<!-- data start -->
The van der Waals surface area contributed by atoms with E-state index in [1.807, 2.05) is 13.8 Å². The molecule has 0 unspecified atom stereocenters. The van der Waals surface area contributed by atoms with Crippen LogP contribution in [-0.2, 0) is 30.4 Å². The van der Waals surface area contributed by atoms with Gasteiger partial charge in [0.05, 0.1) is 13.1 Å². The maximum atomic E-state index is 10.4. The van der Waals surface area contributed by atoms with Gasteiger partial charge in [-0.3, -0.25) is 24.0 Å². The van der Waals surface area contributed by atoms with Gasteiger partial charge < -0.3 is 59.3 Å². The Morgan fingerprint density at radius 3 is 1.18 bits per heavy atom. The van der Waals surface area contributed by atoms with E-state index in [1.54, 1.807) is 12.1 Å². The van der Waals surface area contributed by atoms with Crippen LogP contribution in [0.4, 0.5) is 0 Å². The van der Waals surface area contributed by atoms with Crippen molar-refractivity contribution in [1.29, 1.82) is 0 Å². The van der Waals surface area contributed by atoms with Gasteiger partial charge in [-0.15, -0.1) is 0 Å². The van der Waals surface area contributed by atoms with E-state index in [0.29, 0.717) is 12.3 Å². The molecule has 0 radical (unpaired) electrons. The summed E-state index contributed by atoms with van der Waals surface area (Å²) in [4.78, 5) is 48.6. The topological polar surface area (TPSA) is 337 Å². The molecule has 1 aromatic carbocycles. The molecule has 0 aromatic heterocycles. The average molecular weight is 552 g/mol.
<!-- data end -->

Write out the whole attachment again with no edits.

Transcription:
The van der Waals surface area contributed by atoms with E-state index in [1.807, 2.05) is 13.8 Å². The molecule has 0 unspecified atom stereocenters. The van der Waals surface area contributed by atoms with Crippen LogP contribution in [-0.2, 0) is 30.4 Å². The van der Waals surface area contributed by atoms with Gasteiger partial charge in [0.05, 0.1) is 13.1 Å². The maximum atomic E-state index is 10.4. The van der Waals surface area contributed by atoms with Gasteiger partial charge in [-0.3, -0.25) is 24.0 Å². The van der Waals surface area contributed by atoms with Gasteiger partial charge < -0.3 is 59.3 Å². The Morgan fingerprint density at radius 3 is 1.18 bits per heavy atom. The van der Waals surface area contributed by atoms with E-state index in [1.54, 1.807) is 12.1 Å². The van der Waals surface area contributed by atoms with Crippen LogP contribution in [0.4, 0.5) is 0 Å². The van der Waals surface area contributed by atoms with Crippen molar-refractivity contribution in [1.29, 1.82) is 0 Å². The van der Waals surface area contributed by atoms with Gasteiger partial charge in [-0.15, -0.1) is 0 Å². The van der Waals surface area contributed by atoms with E-state index in [0.29, 0.717) is 12.3 Å². The molecule has 0 radical (unpaired) electrons. The summed E-state index contributed by atoms with van der Waals surface area (Å²) in [4.78, 5) is 48.6. The topological polar surface area (TPSA) is 337 Å². The molecule has 1 aromatic carbocycles. The molecule has 0 aromatic heterocycles. The average molecular weight is 552 g/mol.